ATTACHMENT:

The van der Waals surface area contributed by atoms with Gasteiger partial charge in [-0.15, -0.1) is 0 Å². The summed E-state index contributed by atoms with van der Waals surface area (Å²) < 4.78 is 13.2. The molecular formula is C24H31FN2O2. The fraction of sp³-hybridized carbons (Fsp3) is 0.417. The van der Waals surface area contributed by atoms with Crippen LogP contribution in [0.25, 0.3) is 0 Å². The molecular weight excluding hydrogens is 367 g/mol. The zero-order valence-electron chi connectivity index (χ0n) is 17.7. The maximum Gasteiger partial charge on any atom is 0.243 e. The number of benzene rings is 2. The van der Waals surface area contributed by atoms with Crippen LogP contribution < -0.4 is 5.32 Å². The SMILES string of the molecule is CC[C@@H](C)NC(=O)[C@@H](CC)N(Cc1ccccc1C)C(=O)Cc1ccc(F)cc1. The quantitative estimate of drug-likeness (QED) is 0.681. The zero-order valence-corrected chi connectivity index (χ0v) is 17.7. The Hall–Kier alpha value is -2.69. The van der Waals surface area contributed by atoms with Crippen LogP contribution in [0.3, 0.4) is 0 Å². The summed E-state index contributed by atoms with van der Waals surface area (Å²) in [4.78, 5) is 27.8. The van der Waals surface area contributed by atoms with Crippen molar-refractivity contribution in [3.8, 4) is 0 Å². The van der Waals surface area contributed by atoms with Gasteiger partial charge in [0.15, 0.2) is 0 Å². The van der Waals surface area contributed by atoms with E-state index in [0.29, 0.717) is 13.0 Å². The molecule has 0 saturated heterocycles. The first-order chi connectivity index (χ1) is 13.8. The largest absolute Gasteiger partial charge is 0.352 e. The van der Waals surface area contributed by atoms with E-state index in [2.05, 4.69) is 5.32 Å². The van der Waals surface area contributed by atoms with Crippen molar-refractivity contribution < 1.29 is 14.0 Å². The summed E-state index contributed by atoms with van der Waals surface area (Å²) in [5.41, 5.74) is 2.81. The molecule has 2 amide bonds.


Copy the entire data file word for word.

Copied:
The van der Waals surface area contributed by atoms with Gasteiger partial charge in [-0.15, -0.1) is 0 Å². The summed E-state index contributed by atoms with van der Waals surface area (Å²) < 4.78 is 13.2. The molecular formula is C24H31FN2O2. The fraction of sp³-hybridized carbons (Fsp3) is 0.417. The van der Waals surface area contributed by atoms with Crippen LogP contribution in [0.25, 0.3) is 0 Å². The molecular weight excluding hydrogens is 367 g/mol. The zero-order valence-electron chi connectivity index (χ0n) is 17.7. The maximum Gasteiger partial charge on any atom is 0.243 e. The number of benzene rings is 2. The van der Waals surface area contributed by atoms with Crippen LogP contribution < -0.4 is 5.32 Å². The SMILES string of the molecule is CC[C@@H](C)NC(=O)[C@@H](CC)N(Cc1ccccc1C)C(=O)Cc1ccc(F)cc1. The quantitative estimate of drug-likeness (QED) is 0.681. The zero-order valence-corrected chi connectivity index (χ0v) is 17.7. The Hall–Kier alpha value is -2.69. The van der Waals surface area contributed by atoms with Crippen LogP contribution in [0.3, 0.4) is 0 Å². The summed E-state index contributed by atoms with van der Waals surface area (Å²) in [4.78, 5) is 27.8. The van der Waals surface area contributed by atoms with Crippen molar-refractivity contribution in [3.8, 4) is 0 Å². The van der Waals surface area contributed by atoms with Gasteiger partial charge in [0.15, 0.2) is 0 Å². The van der Waals surface area contributed by atoms with E-state index in [0.29, 0.717) is 13.0 Å². The molecule has 0 saturated heterocycles. The first-order chi connectivity index (χ1) is 13.8. The largest absolute Gasteiger partial charge is 0.352 e. The van der Waals surface area contributed by atoms with E-state index in [2.05, 4.69) is 5.32 Å². The van der Waals surface area contributed by atoms with Crippen molar-refractivity contribution < 1.29 is 14.0 Å². The summed E-state index contributed by atoms with van der Waals surface area (Å²) in [5.41, 5.74) is 2.81. The molecule has 2 amide bonds.